Higgs Boson Might Have Saved Our Universe from a Cosmic Collapse

Higgs Boson Might Have Saved Our Universe from a Cosmic Collapse

Dark energy is much more complex than you think.

Scientists have always been uncertain about the expansion of the universe. One of the theories suggests that it will continue to expand forever. On the other hand, some scientists believe that a time will come when it will collapse into a tiny speck. Timm Wrase, a Physicist at the University of Vienna, published a study in June 2018 which indicated that infinite expansion is impossible. Given the fact that the theory of continuous expansion is quite popular in the scientific community, this research created huge waves. Wrase acknowledged that by saying,

People get very, kind of, emotional about it because if it’s true and [is] discovered, it would be spectacular.

The idea that the universe will not expand forever and will collapse into the size it was before the Big Bang didn’t survive for too long as the scientists found problems with it almost immediately. Wrase himself realized that there is a massive hole in this argument and his team presented another separate study to verify that. The paper published in the journal Physical Review D mentioned that the original conjecture of the researching team couldn’t be true because the existence of the Higgs boson can’t be explained through that. Thanks to the Large Hadron Collider, scientists have a unanimous agreement that this amazing particle does exist.

The Higgs boson is an elementary particle in the Standard Model of Particle Physics. It is produced by the Quantum Excitation of the Higgs field. The name of Higgs boson comes from Peter Higgs who suggested the existence of this particle in 1964 along with 6 other scientists. In 2013, both Higgs and Francois Englert were awarded Nobel Prize in Physics for their remarkable theoretical predictions.

Despite their recent paper, Wrase told the world that the theory of collapsing-universe could well be possible by making some theoretical adjustments to it. According to the conventional, ever-expanding theory, dark energy pushes the universe outwards at a constant rate. Contrary to that, the researching team of Wrase showed that this unseen force changes over time. Wrase elaborated that the theory of everything (string theory) must incorporate dark energy in order to offer a viable explanation of the universe.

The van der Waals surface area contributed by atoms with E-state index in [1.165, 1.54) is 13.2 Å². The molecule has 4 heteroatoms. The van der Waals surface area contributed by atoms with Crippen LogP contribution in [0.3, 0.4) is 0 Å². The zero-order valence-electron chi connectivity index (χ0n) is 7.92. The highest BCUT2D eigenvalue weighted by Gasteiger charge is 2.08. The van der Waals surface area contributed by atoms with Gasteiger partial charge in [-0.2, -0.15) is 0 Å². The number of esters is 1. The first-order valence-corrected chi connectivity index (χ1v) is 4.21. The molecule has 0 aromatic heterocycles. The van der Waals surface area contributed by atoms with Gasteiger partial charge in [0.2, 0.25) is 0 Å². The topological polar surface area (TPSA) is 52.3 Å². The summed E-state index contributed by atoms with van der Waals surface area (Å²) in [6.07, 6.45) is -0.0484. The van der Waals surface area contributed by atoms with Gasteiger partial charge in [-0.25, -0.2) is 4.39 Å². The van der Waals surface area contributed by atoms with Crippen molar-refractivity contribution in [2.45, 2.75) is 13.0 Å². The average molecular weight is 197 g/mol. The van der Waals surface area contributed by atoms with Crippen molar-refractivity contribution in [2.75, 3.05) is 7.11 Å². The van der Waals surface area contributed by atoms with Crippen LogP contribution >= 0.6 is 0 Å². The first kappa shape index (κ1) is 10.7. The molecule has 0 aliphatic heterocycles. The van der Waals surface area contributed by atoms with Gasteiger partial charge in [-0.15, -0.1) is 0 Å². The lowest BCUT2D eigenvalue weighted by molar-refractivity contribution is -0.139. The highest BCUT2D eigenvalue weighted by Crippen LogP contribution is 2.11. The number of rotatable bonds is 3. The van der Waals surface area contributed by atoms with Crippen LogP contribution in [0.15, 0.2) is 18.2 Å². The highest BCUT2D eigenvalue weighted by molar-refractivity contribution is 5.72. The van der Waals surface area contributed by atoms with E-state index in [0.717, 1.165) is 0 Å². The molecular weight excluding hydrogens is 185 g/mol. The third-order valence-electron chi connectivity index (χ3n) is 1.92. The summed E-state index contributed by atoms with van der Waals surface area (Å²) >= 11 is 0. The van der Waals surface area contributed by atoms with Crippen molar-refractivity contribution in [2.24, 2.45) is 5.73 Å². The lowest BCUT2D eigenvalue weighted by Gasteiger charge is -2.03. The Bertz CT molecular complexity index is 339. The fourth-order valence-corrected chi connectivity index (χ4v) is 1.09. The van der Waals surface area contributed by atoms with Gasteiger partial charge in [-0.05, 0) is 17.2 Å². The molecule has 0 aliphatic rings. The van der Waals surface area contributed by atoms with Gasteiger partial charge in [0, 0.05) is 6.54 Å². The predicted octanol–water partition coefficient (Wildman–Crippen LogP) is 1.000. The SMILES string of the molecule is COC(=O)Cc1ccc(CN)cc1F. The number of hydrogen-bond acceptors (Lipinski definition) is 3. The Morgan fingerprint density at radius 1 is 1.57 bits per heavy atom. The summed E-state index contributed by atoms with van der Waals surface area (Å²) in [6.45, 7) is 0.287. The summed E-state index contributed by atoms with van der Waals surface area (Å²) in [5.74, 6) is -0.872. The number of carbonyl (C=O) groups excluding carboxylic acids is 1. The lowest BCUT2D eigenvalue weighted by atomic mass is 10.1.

Wrase compared this dark energy with a ball in a landscape of mountains and valleys. If we place a ball on top of a mountain, it will start rolling down even after a slightest of pushes. On the other hand, a ball is in a stable universe and poses less energy while it is residing in a valley. He mentioned that the believers of the string theory long assumed that the ball is staying in the valleys all the time as it is not changing through time. However, the conjecture put forward in June suggested that the string theory could only be true if we have no mountains or valleys above sea level. Talking about that, Wrase said,

“While it is rolling downwards the dark energy becomes smaller and smaller. The height of the ball corresponds to the amount of dark energy in our universe.”

This means that the ball will continue to roll downwards due to the presence of a slope and the dark energy might start pulling the universe back to its pre-Big Bang form. This is the point where the Higgs boson jumps into the equation. Experiments have proved that this revolutionary particle can exist on these unstable mountain-tops. Wrase acknowledged that in the following words:

“We have showed that such unstable mountain tops have to exist.”

Cumrun Vafa, a Senior Author of the paper from June who is a String Theorist at the Harvard, agreed that unstable universes did create some difficulties for them. Having said that, he claimed that the revised conjecture will tackle all the limitations pointed out by Wrase and his colleagues.

In response to that, Wrase explained that the revised conjecture will not put us in a stable universe because it only proves the existence of mountaintops and fails to incorporate stable valleys. He stressed the fact that the dark energy will still change in the revised version of the conjecture. Eventually, Vafa agreed to him and expressed hope that the satellites may offer some sound experimental evidence about the change of the dark energy in the coming years.

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